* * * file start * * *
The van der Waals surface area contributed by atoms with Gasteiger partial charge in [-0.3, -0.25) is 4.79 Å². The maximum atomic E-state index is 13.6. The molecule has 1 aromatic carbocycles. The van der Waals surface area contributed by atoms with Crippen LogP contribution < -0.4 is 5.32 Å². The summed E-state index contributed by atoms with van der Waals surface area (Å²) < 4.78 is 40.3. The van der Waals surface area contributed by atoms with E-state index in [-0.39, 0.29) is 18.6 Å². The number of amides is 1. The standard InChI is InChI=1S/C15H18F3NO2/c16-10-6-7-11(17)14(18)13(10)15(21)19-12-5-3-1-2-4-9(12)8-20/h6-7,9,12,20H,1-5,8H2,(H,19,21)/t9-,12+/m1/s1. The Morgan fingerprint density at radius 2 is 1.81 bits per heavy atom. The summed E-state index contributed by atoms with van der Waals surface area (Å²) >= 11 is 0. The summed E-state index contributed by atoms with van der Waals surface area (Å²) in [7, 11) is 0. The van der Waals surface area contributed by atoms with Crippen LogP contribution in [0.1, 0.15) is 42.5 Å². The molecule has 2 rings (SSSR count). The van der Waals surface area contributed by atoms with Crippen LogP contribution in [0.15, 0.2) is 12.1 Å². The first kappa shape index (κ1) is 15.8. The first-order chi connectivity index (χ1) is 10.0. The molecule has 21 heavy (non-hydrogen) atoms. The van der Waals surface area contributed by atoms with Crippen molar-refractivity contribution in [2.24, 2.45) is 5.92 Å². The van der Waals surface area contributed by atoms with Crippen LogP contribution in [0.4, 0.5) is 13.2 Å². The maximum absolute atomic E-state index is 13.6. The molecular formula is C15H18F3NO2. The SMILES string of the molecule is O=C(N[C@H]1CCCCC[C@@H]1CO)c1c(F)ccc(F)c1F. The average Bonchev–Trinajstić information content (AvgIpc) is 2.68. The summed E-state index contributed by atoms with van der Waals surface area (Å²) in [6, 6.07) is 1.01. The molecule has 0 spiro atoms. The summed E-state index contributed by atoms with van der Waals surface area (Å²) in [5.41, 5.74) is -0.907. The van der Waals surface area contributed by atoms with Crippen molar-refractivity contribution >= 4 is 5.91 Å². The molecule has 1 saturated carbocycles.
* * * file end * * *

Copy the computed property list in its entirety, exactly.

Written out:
The van der Waals surface area contributed by atoms with Gasteiger partial charge in [-0.3, -0.25) is 4.79 Å². The maximum atomic E-state index is 13.6. The molecule has 1 aromatic carbocycles. The van der Waals surface area contributed by atoms with Crippen LogP contribution < -0.4 is 5.32 Å². The summed E-state index contributed by atoms with van der Waals surface area (Å²) < 4.78 is 40.3. The van der Waals surface area contributed by atoms with E-state index in [-0.39, 0.29) is 18.6 Å². The number of amides is 1. The standard InChI is InChI=1S/C15H18F3NO2/c16-10-6-7-11(17)14(18)13(10)15(21)19-12-5-3-1-2-4-9(12)8-20/h6-7,9,12,20H,1-5,8H2,(H,19,21)/t9-,12+/m1/s1. The Morgan fingerprint density at radius 2 is 1.81 bits per heavy atom. The summed E-state index contributed by atoms with van der Waals surface area (Å²) >= 11 is 0. The summed E-state index contributed by atoms with van der Waals surface area (Å²) in [7, 11) is 0. The van der Waals surface area contributed by atoms with Crippen LogP contribution in [0.1, 0.15) is 42.5 Å². The molecule has 2 rings (SSSR count). The van der Waals surface area contributed by atoms with Crippen LogP contribution in [0.15, 0.2) is 12.1 Å². The first kappa shape index (κ1) is 15.8. The first-order chi connectivity index (χ1) is 10.0. The molecule has 21 heavy (non-hydrogen) atoms. The van der Waals surface area contributed by atoms with Crippen molar-refractivity contribution in [2.24, 2.45) is 5.92 Å². The van der Waals surface area contributed by atoms with Crippen LogP contribution in [0.4, 0.5) is 13.2 Å². The maximum absolute atomic E-state index is 13.6. The molecular formula is C15H18F3NO2. The SMILES string of the molecule is O=C(N[C@H]1CCCCC[C@@H]1CO)c1c(F)ccc(F)c1F. The average Bonchev–Trinajstić information content (AvgIpc) is 2.68. The summed E-state index contributed by atoms with van der Waals surface area (Å²) in [6, 6.07) is 1.01. The molecule has 0 spiro atoms. The summed E-state index contributed by atoms with van der Waals surface area (Å²) in [5.41, 5.74) is -0.907. The van der Waals surface area contributed by atoms with Crippen molar-refractivity contribution >= 4 is 5.91 Å². The molecule has 1 saturated carbocycles.